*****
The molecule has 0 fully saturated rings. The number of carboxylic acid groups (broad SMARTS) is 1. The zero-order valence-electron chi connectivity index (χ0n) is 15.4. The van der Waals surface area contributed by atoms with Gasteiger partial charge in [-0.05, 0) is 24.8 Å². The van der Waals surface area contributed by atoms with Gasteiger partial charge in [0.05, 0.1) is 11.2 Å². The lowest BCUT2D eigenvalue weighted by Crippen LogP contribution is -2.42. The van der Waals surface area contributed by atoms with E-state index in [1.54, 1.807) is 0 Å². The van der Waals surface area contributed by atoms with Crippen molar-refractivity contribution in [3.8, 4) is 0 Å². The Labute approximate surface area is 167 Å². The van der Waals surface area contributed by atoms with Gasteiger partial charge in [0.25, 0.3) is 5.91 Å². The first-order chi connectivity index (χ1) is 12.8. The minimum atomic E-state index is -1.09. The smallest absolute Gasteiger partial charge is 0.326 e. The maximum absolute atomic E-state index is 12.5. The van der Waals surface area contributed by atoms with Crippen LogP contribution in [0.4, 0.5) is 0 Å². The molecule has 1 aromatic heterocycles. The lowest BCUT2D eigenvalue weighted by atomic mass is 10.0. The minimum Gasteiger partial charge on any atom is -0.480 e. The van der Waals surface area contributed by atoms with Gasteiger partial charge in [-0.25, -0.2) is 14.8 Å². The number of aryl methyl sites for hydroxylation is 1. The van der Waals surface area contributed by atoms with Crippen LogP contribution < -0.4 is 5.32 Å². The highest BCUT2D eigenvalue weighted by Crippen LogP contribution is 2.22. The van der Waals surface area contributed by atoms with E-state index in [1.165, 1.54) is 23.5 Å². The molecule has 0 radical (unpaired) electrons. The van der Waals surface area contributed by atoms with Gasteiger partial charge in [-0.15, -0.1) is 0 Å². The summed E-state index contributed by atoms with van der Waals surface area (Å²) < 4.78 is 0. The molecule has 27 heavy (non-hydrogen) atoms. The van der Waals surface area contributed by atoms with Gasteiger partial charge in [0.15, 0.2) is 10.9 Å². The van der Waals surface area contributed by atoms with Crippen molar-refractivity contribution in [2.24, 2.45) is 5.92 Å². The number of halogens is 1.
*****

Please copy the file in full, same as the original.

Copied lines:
The molecule has 0 fully saturated rings. The number of carboxylic acid groups (broad SMARTS) is 1. The zero-order valence-electron chi connectivity index (χ0n) is 15.4. The van der Waals surface area contributed by atoms with Gasteiger partial charge in [-0.05, 0) is 24.8 Å². The van der Waals surface area contributed by atoms with Gasteiger partial charge in [0.05, 0.1) is 11.2 Å². The lowest BCUT2D eigenvalue weighted by Crippen LogP contribution is -2.42. The van der Waals surface area contributed by atoms with E-state index in [1.54, 1.807) is 0 Å². The van der Waals surface area contributed by atoms with Crippen molar-refractivity contribution in [3.8, 4) is 0 Å². The Labute approximate surface area is 167 Å². The van der Waals surface area contributed by atoms with Gasteiger partial charge in [0.25, 0.3) is 5.91 Å². The first-order chi connectivity index (χ1) is 12.8. The minimum atomic E-state index is -1.09. The smallest absolute Gasteiger partial charge is 0.326 e. The maximum absolute atomic E-state index is 12.5. The van der Waals surface area contributed by atoms with Crippen LogP contribution in [0.4, 0.5) is 0 Å². The molecule has 1 aromatic heterocycles. The lowest BCUT2D eigenvalue weighted by atomic mass is 10.0. The minimum Gasteiger partial charge on any atom is -0.480 e. The van der Waals surface area contributed by atoms with Gasteiger partial charge in [-0.25, -0.2) is 14.8 Å². The number of aryl methyl sites for hydroxylation is 1. The van der Waals surface area contributed by atoms with Crippen LogP contribution < -0.4 is 5.32 Å². The highest BCUT2D eigenvalue weighted by Crippen LogP contribution is 2.22. The van der Waals surface area contributed by atoms with E-state index in [1.165, 1.54) is 23.5 Å². The molecule has 0 radical (unpaired) electrons. The van der Waals surface area contributed by atoms with Gasteiger partial charge in [-0.15, -0.1) is 0 Å². The summed E-state index contributed by atoms with van der Waals surface area (Å²) < 4.78 is 0. The molecule has 27 heavy (non-hydrogen) atoms. The van der Waals surface area contributed by atoms with Gasteiger partial charge in [0.15, 0.2) is 10.9 Å². The van der Waals surface area contributed by atoms with Crippen molar-refractivity contribution in [2.24, 2.45) is 5.92 Å². The number of halogens is 1.